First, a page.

P vs. NP (Issue 6)

One of the most philosophical issues is this one, a prolonged opening about the problems easily solved and “problems which, practically speaking, you cannot simply solve.”

This musing carries over four pages as the reader watches a problem not easily solved literally unearthed—the remains of the Grim Reaper that Virginia wanted to remain her secret. The issue is filled with off-panel destruction and a blood-splattered Vision dismembering a dog.

The result is a synthezoid green dog built by Vision for the perfect nuclear family. Despite the truth being revealed and despite Virginia’s greatest fear, “the answer, for Vision, was yes. He would continue”:

He would fix what had been broken. He would hide what he could not fix.

He would make his family.

The easy explanation of his answer would be that he, who longed to be human, recognized that this was the human decision.

That every day all men and women make this same choice. To go on even though they cannot possibly go on. …

Indeed, in considering the situation, it was clear:

He had no choice at all…

Vision: The Complete Collection

I Too Shall Be Saved by Love (Issue 7)

With one-shot artist Walsh, King interrupts the narrative of the Visions for a flashback that details the fracture between Vision and Wanda.

This issue is particularly important for WandaVision, but readers also learn (or return to) about the tragic family of Wanda and Vision as well as Vision’s own destruction and resurrection(s). Wanda, too, is reset as Vision explains:

You will not remember my words today.

Just as you will not remember losing Thomas and William to the devil from whom you stole their souls.

To protect you, Agatha will take the memories away, destroy your children as easily as you created them.

In this we have something in common.

You too shall be new.

Vision: The Complete Collection

Virginia, it is revealed, is built from the brain patterns of Wanda: “In the end, we begin again. // And everything is new and different.”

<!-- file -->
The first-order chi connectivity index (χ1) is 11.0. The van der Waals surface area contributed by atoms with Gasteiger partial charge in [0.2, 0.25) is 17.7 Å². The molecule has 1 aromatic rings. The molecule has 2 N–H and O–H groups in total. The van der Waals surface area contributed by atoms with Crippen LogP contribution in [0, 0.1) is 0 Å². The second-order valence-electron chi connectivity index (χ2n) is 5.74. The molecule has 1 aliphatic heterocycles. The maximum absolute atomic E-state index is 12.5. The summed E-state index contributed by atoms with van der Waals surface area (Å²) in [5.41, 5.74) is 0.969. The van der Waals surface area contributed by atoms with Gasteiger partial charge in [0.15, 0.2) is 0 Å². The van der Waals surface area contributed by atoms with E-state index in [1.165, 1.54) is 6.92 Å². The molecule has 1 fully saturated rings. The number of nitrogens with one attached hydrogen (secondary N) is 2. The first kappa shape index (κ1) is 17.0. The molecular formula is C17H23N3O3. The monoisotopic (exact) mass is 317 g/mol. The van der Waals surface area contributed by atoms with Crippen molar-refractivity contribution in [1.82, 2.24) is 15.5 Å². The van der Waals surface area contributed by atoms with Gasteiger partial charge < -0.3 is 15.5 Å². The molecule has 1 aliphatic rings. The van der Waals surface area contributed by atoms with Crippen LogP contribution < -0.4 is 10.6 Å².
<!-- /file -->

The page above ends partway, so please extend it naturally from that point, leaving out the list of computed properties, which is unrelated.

Victorious (Issue 8)

“Life is but a dream,” Virginia intones as she plays the piano. The dream motif stands in contrast to the nightmare unfolding with the arrival of Vision’s android brother, Victor.

Victor and Virginia bond over her trying to play the piano but finding it unsatisfying because “When when I simply access the notes and play play play them well … I seem to feel that I am not playing them.”

Perfect, a synthezoid is thus alienated from being human.

Victor, as readers eventually discover, is ingratiating himself with the family at the behest of the Avengers, but even as he expresses envy for Vision’s “greta family,” Victor cannot avoid yet another tragedy, the death of Vin at his own hands.

They Will Die in the Flames (Issue 9)

Victor is revealed as a paradoxical character; he seeks to avoid his fate (another Ultron plot of destruction) but cannot avoid being the agent of death. This issue reaches back to a line from Issue 7 after Wanda and Vision discuss the future: “Tomorrow always comes,” Vision assures Wanda.

The death of Vin brings not only the inevitable tomorrow but forces the issues of justice that have been on the lips of Vin reciting Shakespeare.

Rage reserved for Virginia now simmers in Vision.

All Will Return to Normal (Issue 10)

Vision cycles through “a great number” of “philosophical and religious traditions,” deciding “I must therefore conclude that it is not just. And what is not just must be addressed.”